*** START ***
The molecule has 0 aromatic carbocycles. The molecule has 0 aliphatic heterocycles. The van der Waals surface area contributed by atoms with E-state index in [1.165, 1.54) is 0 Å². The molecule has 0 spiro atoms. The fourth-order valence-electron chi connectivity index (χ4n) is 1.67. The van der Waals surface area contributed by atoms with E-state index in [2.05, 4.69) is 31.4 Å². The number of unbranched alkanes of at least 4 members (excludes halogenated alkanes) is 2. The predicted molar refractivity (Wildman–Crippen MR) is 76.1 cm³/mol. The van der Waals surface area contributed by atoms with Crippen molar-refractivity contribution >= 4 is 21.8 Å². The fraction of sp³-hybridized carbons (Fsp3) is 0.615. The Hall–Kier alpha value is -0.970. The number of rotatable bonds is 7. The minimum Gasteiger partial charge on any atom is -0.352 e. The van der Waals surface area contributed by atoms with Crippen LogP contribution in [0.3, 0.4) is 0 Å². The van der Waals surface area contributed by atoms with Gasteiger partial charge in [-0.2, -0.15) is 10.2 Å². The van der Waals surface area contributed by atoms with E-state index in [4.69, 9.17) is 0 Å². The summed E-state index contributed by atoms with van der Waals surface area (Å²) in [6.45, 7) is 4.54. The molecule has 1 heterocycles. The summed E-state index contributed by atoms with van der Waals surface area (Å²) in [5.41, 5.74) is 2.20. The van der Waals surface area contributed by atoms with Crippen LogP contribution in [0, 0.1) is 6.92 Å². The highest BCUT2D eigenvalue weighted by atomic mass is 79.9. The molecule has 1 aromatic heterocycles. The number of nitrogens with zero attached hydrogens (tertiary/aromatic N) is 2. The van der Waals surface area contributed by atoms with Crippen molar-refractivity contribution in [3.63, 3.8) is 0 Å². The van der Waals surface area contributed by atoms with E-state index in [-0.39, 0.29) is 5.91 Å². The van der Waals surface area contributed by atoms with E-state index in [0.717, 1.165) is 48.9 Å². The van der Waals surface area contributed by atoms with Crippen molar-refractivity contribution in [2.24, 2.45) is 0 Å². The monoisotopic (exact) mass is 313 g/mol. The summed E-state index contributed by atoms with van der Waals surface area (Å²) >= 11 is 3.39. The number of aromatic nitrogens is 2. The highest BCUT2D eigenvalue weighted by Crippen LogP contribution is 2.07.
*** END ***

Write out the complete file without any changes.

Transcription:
The molecule has 0 aromatic carbocycles. The molecule has 0 aliphatic heterocycles. The van der Waals surface area contributed by atoms with E-state index in [1.165, 1.54) is 0 Å². The molecule has 0 spiro atoms. The fourth-order valence-electron chi connectivity index (χ4n) is 1.67. The van der Waals surface area contributed by atoms with E-state index in [2.05, 4.69) is 31.4 Å². The number of unbranched alkanes of at least 4 members (excludes halogenated alkanes) is 2. The predicted molar refractivity (Wildman–Crippen MR) is 76.1 cm³/mol. The van der Waals surface area contributed by atoms with Crippen molar-refractivity contribution >= 4 is 21.8 Å². The fraction of sp³-hybridized carbons (Fsp3) is 0.615. The Hall–Kier alpha value is -0.970. The number of rotatable bonds is 7. The minimum Gasteiger partial charge on any atom is -0.352 e. The van der Waals surface area contributed by atoms with Crippen LogP contribution in [0.3, 0.4) is 0 Å². The van der Waals surface area contributed by atoms with Gasteiger partial charge in [-0.2, -0.15) is 10.2 Å². The van der Waals surface area contributed by atoms with E-state index in [4.69, 9.17) is 0 Å². The summed E-state index contributed by atoms with van der Waals surface area (Å²) in [6.45, 7) is 4.54. The molecule has 1 heterocycles. The summed E-state index contributed by atoms with van der Waals surface area (Å²) in [5.41, 5.74) is 2.20. The van der Waals surface area contributed by atoms with Crippen LogP contribution in [0, 0.1) is 6.92 Å². The highest BCUT2D eigenvalue weighted by atomic mass is 79.9. The molecule has 1 aromatic heterocycles. The number of nitrogens with zero attached hydrogens (tertiary/aromatic N) is 2. The van der Waals surface area contributed by atoms with Crippen molar-refractivity contribution in [3.63, 3.8) is 0 Å². The van der Waals surface area contributed by atoms with E-state index in [-0.39, 0.29) is 5.91 Å². The van der Waals surface area contributed by atoms with E-state index in [0.717, 1.165) is 48.9 Å². The van der Waals surface area contributed by atoms with Crippen molar-refractivity contribution in [2.24, 2.45) is 0 Å². The monoisotopic (exact) mass is 313 g/mol. The summed E-state index contributed by atoms with van der Waals surface area (Å²) >= 11 is 3.39. The number of aromatic nitrogens is 2. The highest BCUT2D eigenvalue weighted by Crippen LogP contribution is 2.07.